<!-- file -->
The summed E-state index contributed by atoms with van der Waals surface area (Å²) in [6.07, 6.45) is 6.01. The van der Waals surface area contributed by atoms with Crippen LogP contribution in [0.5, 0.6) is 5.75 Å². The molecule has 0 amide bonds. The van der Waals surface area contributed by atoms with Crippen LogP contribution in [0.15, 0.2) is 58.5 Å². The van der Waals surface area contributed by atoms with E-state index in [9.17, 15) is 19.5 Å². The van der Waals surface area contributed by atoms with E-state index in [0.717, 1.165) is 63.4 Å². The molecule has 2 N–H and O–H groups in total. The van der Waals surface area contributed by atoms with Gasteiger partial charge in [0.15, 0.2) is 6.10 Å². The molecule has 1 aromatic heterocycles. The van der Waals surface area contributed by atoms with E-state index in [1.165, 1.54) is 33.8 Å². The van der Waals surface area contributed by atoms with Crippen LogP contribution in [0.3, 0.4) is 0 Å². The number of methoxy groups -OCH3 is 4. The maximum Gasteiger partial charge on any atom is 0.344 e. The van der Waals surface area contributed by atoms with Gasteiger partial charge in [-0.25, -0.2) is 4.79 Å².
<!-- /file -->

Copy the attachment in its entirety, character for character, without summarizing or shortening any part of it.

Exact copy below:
The summed E-state index contributed by atoms with van der Waals surface area (Å²) in [6.07, 6.45) is 6.01. The van der Waals surface area contributed by atoms with Crippen LogP contribution in [0.5, 0.6) is 5.75 Å². The molecule has 0 amide bonds. The van der Waals surface area contributed by atoms with Crippen LogP contribution in [0.15, 0.2) is 58.5 Å². The van der Waals surface area contributed by atoms with E-state index in [9.17, 15) is 19.5 Å². The van der Waals surface area contributed by atoms with E-state index in [0.717, 1.165) is 63.4 Å². The molecule has 2 N–H and O–H groups in total. The van der Waals surface area contributed by atoms with Gasteiger partial charge in [0.15, 0.2) is 6.10 Å². The molecule has 1 aromatic heterocycles. The van der Waals surface area contributed by atoms with E-state index in [1.165, 1.54) is 33.8 Å². The van der Waals surface area contributed by atoms with Crippen LogP contribution in [0.3, 0.4) is 0 Å². The number of methoxy groups -OCH3 is 4. The maximum Gasteiger partial charge on any atom is 0.344 e. The van der Waals surface area contributed by atoms with Gasteiger partial charge in [-0.25, -0.2) is 4.79 Å².